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Mother and Child Health Weeks save lives in Madagascar

© UNICEF Madagascar/2006/Toky
During Madagascar’s Mother and Child Health Weeks, children under five and women of childbearing age receive a package of life-saving interventions.

By Misbah M. Sheikh

UNICEF’s flagship annual report, ‘The State of the World’s Children’, launched on 11 December, focuses this year on the double dividend of gender equality, which helps both women and children overcome poverty. Here is one in a series of related stories.

BELOBAKAY FOKONTANY, Madagascar, 19 December 2006 – “Good morning! Rise and shine! Mothers! Don’t forget to take your children to the health centre today! Husbands, don’t forget to send your pregnant wives! Grandmothers! Grandfathers, I am counting on you to remind everyone in your household about the importance of this week!”

With these words, amplified through a large white bullhorn, Joseph Martin, President of Belobakay Fokontany – a village on the western coast of Madagascar – reminds the members of his community that this week is different from all others.

Life-saving interventions

For the first time on this island of 17 million inhabitants, children under five and women of childbearing age will receive a package of life-saving interventions as part of Mother and Child Health Week.

While Madagascar has made remarkable advances in improving child survival, saving some 40,000 lives a year, another 60,000 children under five continue to die each year from preventable causes such as malaria and diarrhoea.

“International studies have shown that 63 per cent of these deaths can be prevented through the delivery of an integrated package of services,” explains UNICEF Representative in Madagascar Bruno Maes. “This is why the success of these weeks is so important.”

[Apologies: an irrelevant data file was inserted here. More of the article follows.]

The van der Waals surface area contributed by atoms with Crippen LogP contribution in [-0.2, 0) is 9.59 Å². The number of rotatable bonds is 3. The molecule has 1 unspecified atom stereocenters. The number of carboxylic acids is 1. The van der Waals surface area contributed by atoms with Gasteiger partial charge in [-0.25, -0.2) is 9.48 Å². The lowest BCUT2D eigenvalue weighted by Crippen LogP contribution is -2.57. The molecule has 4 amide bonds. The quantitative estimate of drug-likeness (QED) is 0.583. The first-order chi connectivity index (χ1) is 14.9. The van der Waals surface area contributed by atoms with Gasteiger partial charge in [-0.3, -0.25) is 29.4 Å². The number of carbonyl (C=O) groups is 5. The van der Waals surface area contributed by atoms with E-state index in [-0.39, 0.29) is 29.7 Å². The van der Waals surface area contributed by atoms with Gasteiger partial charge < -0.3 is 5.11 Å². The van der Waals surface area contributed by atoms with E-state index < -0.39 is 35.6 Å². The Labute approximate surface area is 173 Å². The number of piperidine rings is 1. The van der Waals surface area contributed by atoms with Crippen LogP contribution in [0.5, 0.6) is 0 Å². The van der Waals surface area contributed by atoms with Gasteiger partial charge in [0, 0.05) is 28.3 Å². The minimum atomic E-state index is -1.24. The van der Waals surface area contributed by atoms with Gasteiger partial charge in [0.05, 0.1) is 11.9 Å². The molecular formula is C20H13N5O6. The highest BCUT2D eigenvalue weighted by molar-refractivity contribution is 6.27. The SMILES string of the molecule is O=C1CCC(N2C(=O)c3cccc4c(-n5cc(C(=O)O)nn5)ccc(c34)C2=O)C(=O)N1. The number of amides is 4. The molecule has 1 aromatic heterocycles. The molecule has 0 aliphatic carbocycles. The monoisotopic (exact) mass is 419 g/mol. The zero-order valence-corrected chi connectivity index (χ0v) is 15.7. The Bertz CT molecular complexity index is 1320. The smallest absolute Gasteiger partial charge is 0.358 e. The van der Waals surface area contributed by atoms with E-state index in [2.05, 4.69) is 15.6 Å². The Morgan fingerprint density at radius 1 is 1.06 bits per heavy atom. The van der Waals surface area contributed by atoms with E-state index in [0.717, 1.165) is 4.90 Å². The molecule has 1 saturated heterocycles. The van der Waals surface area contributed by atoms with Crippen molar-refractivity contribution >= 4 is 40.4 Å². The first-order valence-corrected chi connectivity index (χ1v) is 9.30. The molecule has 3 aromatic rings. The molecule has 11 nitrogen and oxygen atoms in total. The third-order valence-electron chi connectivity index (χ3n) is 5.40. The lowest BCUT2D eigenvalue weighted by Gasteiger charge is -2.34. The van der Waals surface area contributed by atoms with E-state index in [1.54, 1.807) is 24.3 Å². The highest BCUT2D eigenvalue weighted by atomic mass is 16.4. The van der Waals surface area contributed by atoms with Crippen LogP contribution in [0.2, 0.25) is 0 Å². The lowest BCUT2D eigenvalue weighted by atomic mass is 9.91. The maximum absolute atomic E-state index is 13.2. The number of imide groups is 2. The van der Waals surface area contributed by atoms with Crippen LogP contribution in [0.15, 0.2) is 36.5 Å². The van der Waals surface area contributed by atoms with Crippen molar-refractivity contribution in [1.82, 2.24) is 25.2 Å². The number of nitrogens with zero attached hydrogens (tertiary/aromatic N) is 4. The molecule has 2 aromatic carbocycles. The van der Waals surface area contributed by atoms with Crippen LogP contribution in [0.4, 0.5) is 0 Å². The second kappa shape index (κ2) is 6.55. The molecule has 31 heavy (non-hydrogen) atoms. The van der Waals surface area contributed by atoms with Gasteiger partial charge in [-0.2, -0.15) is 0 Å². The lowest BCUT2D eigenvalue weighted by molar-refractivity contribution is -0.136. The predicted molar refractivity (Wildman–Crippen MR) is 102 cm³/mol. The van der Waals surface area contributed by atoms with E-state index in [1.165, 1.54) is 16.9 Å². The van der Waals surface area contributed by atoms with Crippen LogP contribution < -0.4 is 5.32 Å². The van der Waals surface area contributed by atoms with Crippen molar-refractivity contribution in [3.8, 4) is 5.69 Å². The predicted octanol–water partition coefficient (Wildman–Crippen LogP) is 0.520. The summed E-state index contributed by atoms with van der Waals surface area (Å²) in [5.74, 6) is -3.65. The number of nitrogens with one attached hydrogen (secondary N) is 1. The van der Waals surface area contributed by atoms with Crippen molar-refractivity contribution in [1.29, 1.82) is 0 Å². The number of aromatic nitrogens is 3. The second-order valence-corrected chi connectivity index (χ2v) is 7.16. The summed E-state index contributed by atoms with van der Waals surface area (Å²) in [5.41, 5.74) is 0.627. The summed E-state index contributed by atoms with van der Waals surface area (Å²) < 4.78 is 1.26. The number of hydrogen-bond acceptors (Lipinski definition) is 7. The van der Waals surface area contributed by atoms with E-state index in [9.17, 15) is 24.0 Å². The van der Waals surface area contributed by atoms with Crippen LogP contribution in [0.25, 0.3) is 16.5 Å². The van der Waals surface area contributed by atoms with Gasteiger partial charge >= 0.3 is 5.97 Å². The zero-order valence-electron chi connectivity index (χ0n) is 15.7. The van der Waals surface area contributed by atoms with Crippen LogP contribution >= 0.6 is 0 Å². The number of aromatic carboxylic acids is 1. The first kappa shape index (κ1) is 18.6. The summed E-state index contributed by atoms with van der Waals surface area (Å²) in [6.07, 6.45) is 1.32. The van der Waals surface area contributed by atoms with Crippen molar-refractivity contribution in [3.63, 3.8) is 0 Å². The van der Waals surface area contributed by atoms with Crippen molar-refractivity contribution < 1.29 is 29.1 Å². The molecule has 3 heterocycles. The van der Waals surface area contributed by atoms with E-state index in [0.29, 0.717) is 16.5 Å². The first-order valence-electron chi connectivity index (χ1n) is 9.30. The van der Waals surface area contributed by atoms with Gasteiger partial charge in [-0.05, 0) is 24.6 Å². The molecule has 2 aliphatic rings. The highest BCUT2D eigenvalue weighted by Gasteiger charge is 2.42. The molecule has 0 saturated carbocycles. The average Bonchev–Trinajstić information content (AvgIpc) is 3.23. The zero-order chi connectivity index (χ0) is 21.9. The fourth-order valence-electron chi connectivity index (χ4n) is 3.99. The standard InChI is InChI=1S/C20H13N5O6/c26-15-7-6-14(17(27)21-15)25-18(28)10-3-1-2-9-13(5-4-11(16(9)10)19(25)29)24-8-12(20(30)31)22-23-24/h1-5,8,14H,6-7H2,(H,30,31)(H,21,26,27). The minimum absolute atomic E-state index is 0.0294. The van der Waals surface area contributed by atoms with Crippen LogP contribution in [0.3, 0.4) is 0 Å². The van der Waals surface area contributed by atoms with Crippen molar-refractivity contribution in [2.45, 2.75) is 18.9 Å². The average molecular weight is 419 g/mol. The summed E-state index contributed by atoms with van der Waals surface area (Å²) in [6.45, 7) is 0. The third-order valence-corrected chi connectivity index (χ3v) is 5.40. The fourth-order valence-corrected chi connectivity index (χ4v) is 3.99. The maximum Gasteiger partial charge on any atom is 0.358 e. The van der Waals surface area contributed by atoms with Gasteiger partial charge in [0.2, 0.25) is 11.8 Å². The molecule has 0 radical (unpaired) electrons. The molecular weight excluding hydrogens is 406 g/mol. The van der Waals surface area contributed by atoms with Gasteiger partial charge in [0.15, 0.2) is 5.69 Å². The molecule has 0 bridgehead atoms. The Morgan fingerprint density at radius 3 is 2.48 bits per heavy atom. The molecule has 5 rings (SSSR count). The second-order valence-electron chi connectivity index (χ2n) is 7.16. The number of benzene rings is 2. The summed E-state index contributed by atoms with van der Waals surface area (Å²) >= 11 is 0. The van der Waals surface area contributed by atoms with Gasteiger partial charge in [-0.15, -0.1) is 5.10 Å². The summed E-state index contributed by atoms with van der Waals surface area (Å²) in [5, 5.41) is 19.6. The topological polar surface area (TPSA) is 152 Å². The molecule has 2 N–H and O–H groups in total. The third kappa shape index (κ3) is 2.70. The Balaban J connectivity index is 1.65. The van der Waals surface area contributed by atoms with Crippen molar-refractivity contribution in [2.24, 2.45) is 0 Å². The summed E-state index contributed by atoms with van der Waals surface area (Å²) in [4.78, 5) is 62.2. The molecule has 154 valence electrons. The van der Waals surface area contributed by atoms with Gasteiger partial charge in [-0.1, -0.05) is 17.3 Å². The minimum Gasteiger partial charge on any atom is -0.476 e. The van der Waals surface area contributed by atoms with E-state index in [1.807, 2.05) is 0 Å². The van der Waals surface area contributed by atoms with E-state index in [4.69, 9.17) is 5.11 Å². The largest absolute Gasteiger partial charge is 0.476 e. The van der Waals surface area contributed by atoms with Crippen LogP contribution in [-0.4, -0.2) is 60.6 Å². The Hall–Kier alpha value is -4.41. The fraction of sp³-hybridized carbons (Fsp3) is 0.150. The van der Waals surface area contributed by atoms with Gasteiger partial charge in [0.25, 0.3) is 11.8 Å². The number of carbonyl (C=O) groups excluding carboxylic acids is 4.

‘Outreach is necessary’

These special weeks will take place every year in April and October. Launched by the Ministry of Health, they’re an opportunity for health services to reach out to communities and ensure that children under five receive vitamin A, de-worming tablets and anti-malarial treatment – and that mothers are vaccinated against tetanus, get folic acid (to help prevent anaemia) and insecticide-treated bed nets, and are tested for HIV.

“Outreach is necessary,” continues Mr. Maes, “because only 39 per cent of the country’s population avails of health services.”

And what makes the outreach possible is the work of some 16,800 mobilizers like Mr. Martin. Thanks to their energy and dedication, the Mother and Child Health Weeks are expected to reach 4.1 million children and 2.8 million women with this integrated package of services – bringing Madagascar a step closer to reaching the Millennium Development Goal of reducing infant and child mortality by 2015.




4 December 2006:
UNICEF correspondent Misbah M. Sheikh reports on Madagascar’s Mother and Child Health Weeks.
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